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The last time Justin Timberlake released an album, Barack Obama was the junior senator from Illinois, Jay-Z and Beyonce were not married, and iPhones did not exist. It was 2006, just a few weeks before Taylor Swift's debut album arrived, setting her on the path to become perhaps the last old-fashioned pop superstar. But since then rapid industry decline and atomization have all but eliminated the need for Justin Timberlakes, or Taylor Swifts, or certainly the opportunities to make new ones.
In the meantime Timberlake signaled his importance in other ways: versatile appearances on Saturday Night Live, which he recently hosted for the fifth time; acting in films both acclaimed (The Social Network) and derided (The Love Guru); working on a fashion line; golfing. You know — a full life. Given all that, there's no good reason Timberlake, 32, should be making music anymore. And yet on Tuesday he released "The 20/20 Experience" (RCA), which could be mistaken for an exercise in hubris were it actually arrogant.
Most artists who stay away so long are trying to cleanse themselves of something — an unfortunate subgenre association, a nasty scandal. But mostly what Timberlake has been trying to cleanse himself of is music. That's reflective of his broader career goals, and also of the diminished value music stardom has in the current entertainment economy.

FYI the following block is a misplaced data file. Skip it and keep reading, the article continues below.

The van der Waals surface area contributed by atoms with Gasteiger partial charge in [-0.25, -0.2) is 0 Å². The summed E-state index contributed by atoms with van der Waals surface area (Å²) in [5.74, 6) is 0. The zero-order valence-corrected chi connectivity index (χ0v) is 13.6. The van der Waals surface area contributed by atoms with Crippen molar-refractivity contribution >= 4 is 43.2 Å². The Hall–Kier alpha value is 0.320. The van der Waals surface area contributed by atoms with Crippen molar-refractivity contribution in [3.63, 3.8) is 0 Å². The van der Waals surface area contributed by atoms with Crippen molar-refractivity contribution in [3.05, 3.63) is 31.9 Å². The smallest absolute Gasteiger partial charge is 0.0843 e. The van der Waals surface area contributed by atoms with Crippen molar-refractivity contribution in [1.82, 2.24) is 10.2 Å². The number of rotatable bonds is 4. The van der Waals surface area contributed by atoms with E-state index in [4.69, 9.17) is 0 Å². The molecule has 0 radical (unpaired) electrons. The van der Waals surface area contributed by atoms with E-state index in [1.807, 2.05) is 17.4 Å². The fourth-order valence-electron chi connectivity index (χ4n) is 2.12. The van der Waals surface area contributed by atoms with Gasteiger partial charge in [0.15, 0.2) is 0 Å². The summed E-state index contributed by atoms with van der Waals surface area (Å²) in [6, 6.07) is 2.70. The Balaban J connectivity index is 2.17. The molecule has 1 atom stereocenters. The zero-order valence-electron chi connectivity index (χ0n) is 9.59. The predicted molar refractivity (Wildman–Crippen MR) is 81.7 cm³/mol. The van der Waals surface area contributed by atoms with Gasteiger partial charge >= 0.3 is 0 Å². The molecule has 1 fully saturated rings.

But while it was Timberlake's success in music that allowed him the chance to succeed in film, or TV, or fashion, or baking (who knows?), now the opposite is true: His sustained fame as a polymathic celebrity means there's still an appetite for his music, even if he's out of step with most current trends. (Or maybe he just has a contractual obligation. Nobler art has been made for less noble reasons.) He could have made a cabaret standards album, an acoustic singer-songwriter folk record, a ghastly dance-music immersion, a pseudo-Drake sing-rap hybrid. Any of those would have been more risky and more distinctive than what ended up on "The 20/20 Experience," an amiable, anodyne album that hopes not to alienate anyone but also doesn't offer new reasons to commit. It's an album of largely inconsequential beauty, showing Timberlake as an artist with no incentive to innovate, making this primarily a paean to brand maintenance. It's not meant to change minds.
That's clear from the first single, the breezy hit "Suit & Tie," which has the lighthearted bop of early New Edition with the vocal elegance of sunshine dappled soul groups like Tony! Toni! Tone! The molasses-y intro nods to Houston's screw music, and the song features the most negligible Jay-Z verse in recent memory (though this mediocre chemistry didn't preclude the two from teaming up for a tour this summer).
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The album begins with a labored Prince-esque woman-as-drugs comparison, "Pusher Love Girl," ("Just tell me, can I get a light?/Roll you up and let it run through my veins") and, not long after that, a less labored woman-as-tasty-treat comparison, "Strawberry Bubblegum," which has some pleasant frisson between Timberlake's sweet high voice and producer Timbaland's guttural exhortations.
It's odd that the one unreservedly great song on this album, "Tunnel Vision," could be by Chris Brown, it's so modern, with its updating of Timbaland's vintage stutter-step drums and icy synths. Also unexpected is the rhythmically exciting "Let the Groove Get In," which samples from an album of music from Burkina Faso, and is reminiscent of nothing so much as Beyonce's martial "Run the World (Girls)." It's almost a breaks record more than a proper song, with Timberlake working a few phrases over and over, never building any real tension or release.